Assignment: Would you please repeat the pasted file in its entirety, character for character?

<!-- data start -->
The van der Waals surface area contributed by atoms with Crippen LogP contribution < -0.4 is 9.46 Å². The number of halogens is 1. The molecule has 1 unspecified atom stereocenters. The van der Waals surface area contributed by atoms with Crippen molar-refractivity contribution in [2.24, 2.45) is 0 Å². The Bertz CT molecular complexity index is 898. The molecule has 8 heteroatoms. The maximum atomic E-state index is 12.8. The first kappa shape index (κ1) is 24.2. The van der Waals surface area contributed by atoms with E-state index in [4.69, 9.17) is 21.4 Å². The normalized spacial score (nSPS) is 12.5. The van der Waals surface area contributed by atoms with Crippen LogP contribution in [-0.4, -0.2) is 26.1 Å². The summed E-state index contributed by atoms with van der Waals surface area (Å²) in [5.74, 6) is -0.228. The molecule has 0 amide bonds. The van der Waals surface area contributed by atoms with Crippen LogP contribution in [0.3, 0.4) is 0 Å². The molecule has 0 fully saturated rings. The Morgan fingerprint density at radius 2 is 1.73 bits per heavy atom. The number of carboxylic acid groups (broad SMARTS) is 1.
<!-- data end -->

The van der Waals surface area contributed by atoms with Crippen LogP contribution < -0.4 is 9.46 Å². The number of halogens is 1. The molecule has 1 unspecified atom stereocenters. The van der Waals surface area contributed by atoms with Crippen molar-refractivity contribution in [2.24, 2.45) is 0 Å². The Bertz CT molecular complexity index is 898. The molecule has 8 heteroatoms. The maximum atomic E-state index is 12.8. The first kappa shape index (κ1) is 24.2. The van der Waals surface area contributed by atoms with E-state index in [4.69, 9.17) is 21.4 Å². The normalized spacial score (nSPS) is 12.5. The van der Waals surface area contributed by atoms with Crippen LogP contribution in [-0.4, -0.2) is 26.1 Å². The summed E-state index contributed by atoms with van der Waals surface area (Å²) in [5.74, 6) is -0.228. The molecule has 0 amide bonds. The van der Waals surface area contributed by atoms with Crippen LogP contribution in [0.3, 0.4) is 0 Å². The molecule has 0 fully saturated rings. The Morgan fingerprint density at radius 2 is 1.73 bits per heavy atom. The number of carboxylic acid groups (broad SMARTS) is 1.